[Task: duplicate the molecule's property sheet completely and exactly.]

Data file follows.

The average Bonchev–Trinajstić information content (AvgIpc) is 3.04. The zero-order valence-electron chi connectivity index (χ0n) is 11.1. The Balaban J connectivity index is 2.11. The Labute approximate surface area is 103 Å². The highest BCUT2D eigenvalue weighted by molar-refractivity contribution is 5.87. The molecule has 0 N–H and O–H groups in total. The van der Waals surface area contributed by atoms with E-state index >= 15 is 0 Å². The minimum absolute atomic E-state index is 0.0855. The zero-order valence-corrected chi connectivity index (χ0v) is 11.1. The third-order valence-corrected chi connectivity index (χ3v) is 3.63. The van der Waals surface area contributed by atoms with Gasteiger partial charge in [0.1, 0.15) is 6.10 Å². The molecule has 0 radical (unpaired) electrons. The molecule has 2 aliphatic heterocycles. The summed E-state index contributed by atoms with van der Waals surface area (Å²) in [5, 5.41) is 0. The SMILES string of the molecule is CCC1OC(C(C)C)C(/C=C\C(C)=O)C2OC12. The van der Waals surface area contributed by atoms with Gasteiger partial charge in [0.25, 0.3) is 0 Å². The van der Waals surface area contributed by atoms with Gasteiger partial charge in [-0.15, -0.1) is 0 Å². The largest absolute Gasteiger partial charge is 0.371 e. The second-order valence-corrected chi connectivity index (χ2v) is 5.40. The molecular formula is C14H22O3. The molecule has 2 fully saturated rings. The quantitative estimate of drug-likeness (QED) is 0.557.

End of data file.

The average Bonchev–Trinajstić information content (AvgIpc) is 3.04. The zero-order valence-electron chi connectivity index (χ0n) is 11.1. The Balaban J connectivity index is 2.11. The Labute approximate surface area is 103 Å². The highest BCUT2D eigenvalue weighted by molar-refractivity contribution is 5.87. The molecule has 0 N–H and O–H groups in total. The van der Waals surface area contributed by atoms with E-state index >= 15 is 0 Å². The minimum absolute atomic E-state index is 0.0855. The zero-order valence-corrected chi connectivity index (χ0v) is 11.1. The third-order valence-corrected chi connectivity index (χ3v) is 3.63. The van der Waals surface area contributed by atoms with Gasteiger partial charge in [0.1, 0.15) is 6.10 Å². The molecule has 0 radical (unpaired) electrons. The molecule has 2 aliphatic heterocycles. The summed E-state index contributed by atoms with van der Waals surface area (Å²) in [5, 5.41) is 0. The SMILES string of the molecule is CCC1OC(C(C)C)C(/C=C\C(C)=O)C2OC12. The van der Waals surface area contributed by atoms with Gasteiger partial charge in [0.25, 0.3) is 0 Å². The van der Waals surface area contributed by atoms with Gasteiger partial charge in [-0.15, -0.1) is 0 Å². The largest absolute Gasteiger partial charge is 0.371 e. The second-order valence-corrected chi connectivity index (χ2v) is 5.40. The molecular formula is C14H22O3. The molecule has 2 fully saturated rings. The quantitative estimate of drug-likeness (QED) is 0.557.